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A study on the mismatch effect due to the use of different photovoltaic modules classes in large-scale solar parks

Authors

  • Alessandro Massi Pavan,

    1. Department of Industrial Engineering and Information Technology, University of Trieste, Trieste, Italy
    2. Q.Cells International Italia S.r.l., Roma, Italy
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  • Adel Mellit,

    Corresponding author
    1. Faculty of Sciences Engineering, Renewable Energy Laboratory, Jijel University, Jijel, Algeria
    2. Abdus Salam International Centre for Theoretical Physics (ICTP), Trieste, Italy
    • Correspondence: Adel Mellit, Faculty of Sciences Engineering, Renewable Energy Laboratory, Jijel University, Ouled-Aissa P.O. Box .98, Jijel, 18000, Algeria.

      E-mail: a.mellit@yahoo.co.uk

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  • Davide De Pieri,

    1. Suntrust s.r.l., Trieste, Italy
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  • Vanni Lughi

    1. Department of Industrial Engineering and Information Technology, University of Trieste, Trieste, Italy
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ABSTRACT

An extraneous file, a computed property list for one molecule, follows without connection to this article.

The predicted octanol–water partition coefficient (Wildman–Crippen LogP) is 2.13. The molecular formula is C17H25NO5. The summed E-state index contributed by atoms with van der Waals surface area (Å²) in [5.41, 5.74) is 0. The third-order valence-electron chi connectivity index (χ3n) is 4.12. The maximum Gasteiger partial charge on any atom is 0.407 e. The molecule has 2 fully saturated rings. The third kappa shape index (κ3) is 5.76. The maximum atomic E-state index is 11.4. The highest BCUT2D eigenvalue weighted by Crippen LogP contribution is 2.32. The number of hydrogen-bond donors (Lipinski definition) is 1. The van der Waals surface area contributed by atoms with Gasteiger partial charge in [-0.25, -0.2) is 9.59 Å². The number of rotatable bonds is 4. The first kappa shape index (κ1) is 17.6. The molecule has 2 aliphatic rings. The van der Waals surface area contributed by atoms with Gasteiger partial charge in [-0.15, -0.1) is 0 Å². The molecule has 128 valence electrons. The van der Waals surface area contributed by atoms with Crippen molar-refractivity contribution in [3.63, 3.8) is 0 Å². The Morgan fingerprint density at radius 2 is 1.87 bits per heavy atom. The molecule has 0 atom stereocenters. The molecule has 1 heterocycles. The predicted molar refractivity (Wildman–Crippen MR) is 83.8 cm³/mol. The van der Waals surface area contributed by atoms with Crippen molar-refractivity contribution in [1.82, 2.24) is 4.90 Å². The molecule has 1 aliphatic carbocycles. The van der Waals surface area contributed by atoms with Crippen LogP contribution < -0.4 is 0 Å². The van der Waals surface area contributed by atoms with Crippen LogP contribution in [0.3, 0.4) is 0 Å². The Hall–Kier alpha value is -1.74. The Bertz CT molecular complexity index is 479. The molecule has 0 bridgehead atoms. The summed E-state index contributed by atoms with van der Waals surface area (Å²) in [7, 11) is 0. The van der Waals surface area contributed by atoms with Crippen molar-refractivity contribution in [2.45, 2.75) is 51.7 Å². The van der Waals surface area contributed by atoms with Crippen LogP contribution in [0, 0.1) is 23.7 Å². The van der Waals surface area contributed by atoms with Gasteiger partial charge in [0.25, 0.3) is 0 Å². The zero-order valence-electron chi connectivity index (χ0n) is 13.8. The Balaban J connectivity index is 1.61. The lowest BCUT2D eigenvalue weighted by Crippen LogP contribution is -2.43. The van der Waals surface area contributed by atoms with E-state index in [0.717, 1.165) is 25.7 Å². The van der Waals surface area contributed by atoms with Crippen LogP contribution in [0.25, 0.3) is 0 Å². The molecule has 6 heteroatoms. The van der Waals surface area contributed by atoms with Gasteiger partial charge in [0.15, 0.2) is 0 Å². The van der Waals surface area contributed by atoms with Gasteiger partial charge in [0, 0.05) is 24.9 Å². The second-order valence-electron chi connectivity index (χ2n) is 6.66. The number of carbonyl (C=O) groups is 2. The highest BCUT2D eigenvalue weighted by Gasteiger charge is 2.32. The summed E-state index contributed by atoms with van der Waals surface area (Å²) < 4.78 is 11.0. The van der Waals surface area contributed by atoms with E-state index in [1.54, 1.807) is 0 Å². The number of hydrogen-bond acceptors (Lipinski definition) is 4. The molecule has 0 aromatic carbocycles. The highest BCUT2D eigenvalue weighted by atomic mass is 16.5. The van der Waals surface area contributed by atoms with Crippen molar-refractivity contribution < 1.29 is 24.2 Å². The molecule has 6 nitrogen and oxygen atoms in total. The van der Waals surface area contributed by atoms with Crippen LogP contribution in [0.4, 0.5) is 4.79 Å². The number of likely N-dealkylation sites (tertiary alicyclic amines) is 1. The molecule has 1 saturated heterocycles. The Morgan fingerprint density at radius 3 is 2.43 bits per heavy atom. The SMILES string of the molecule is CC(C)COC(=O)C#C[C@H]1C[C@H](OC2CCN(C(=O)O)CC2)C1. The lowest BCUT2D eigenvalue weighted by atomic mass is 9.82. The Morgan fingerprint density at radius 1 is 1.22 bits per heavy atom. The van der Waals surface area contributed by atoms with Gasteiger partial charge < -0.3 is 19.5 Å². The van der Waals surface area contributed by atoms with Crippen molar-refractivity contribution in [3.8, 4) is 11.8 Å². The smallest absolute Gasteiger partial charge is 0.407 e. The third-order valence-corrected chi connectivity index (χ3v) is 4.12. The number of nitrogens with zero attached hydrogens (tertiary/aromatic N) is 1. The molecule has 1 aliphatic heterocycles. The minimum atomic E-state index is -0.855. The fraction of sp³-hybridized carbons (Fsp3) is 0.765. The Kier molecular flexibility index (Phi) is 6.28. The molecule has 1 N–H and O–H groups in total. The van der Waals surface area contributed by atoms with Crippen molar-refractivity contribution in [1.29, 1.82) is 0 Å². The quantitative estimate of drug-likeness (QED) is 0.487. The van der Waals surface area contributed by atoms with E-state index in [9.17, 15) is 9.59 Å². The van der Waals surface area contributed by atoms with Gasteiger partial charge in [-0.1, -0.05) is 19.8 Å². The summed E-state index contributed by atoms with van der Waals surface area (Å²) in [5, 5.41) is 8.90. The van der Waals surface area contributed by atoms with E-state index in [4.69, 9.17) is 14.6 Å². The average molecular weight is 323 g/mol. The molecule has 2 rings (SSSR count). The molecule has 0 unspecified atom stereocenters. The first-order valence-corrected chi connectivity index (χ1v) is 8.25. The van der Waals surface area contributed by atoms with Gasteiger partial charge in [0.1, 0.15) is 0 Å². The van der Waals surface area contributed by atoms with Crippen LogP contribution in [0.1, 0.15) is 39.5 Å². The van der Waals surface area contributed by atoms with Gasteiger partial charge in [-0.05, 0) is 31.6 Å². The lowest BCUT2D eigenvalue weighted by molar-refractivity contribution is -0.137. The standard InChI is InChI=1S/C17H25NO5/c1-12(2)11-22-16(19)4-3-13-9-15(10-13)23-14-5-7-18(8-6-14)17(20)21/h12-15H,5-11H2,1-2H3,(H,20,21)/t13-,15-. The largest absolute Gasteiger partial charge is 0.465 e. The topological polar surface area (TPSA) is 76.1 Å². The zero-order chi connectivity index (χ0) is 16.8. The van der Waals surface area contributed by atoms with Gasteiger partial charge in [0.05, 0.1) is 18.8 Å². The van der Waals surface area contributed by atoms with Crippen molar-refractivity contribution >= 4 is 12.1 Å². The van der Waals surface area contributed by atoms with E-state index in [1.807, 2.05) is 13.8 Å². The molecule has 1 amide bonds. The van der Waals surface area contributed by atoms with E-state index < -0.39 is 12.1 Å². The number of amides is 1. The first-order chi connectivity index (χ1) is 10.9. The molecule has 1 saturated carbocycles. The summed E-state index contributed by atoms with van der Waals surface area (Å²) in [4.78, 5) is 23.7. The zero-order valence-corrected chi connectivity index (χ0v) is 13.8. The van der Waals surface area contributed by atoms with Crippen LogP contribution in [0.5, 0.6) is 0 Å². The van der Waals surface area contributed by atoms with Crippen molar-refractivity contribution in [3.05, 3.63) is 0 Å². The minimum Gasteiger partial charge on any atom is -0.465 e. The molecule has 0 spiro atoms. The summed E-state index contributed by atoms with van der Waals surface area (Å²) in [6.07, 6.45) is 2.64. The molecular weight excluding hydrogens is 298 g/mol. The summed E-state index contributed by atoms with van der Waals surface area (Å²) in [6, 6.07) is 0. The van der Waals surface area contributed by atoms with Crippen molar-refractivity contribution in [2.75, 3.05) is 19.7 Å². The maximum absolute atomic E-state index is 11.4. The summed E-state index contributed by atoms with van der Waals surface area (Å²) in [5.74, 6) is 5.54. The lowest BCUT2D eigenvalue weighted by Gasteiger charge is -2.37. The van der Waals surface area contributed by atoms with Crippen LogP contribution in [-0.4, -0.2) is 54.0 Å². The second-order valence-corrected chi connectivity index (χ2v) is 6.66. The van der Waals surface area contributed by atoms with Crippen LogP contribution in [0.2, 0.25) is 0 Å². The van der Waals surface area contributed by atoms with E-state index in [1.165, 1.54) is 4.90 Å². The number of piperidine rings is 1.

In this paper, a study on the mismatch effect due to the use of different photovoltaic (PV) modules classes in large-scale solar parks is presented. For this purpose, a new model for simulating current–voltage and power–voltage characteristics is introduced. The model is then applied for calculating mismatch losses in a number of case studies for a PV plant built in Bari, southern Italy. First, in order to test the effectiveness of the model, this is applied to homogeneous strings and field showing that the mismatch losses are zero. Subsequently, the use of inhomogeneous strings (i.e. made of modules belonging to different power classes) is investigated. Finally, the behaviour of 1 MWp homogeneous and inhomogeneous PV fields is investigated, again with a focus on the mismatch effect. The operational conditions have been introduced starting from the definition of European efficiency. The use of standard test conditions can in fact lead to gross approximations because mismatch losses depend, as well as, on PV module characteristics, electrical connections and electrical architecture, also on the location of the PV system. The results presented in this work can be used both by PV system designers for carrying out yield calculations, and by operation and maintenance personnel for substituting modules during operation without compromising the productivity of the plant. Copyright © 2012 John Wiley & Sons, Ltd.

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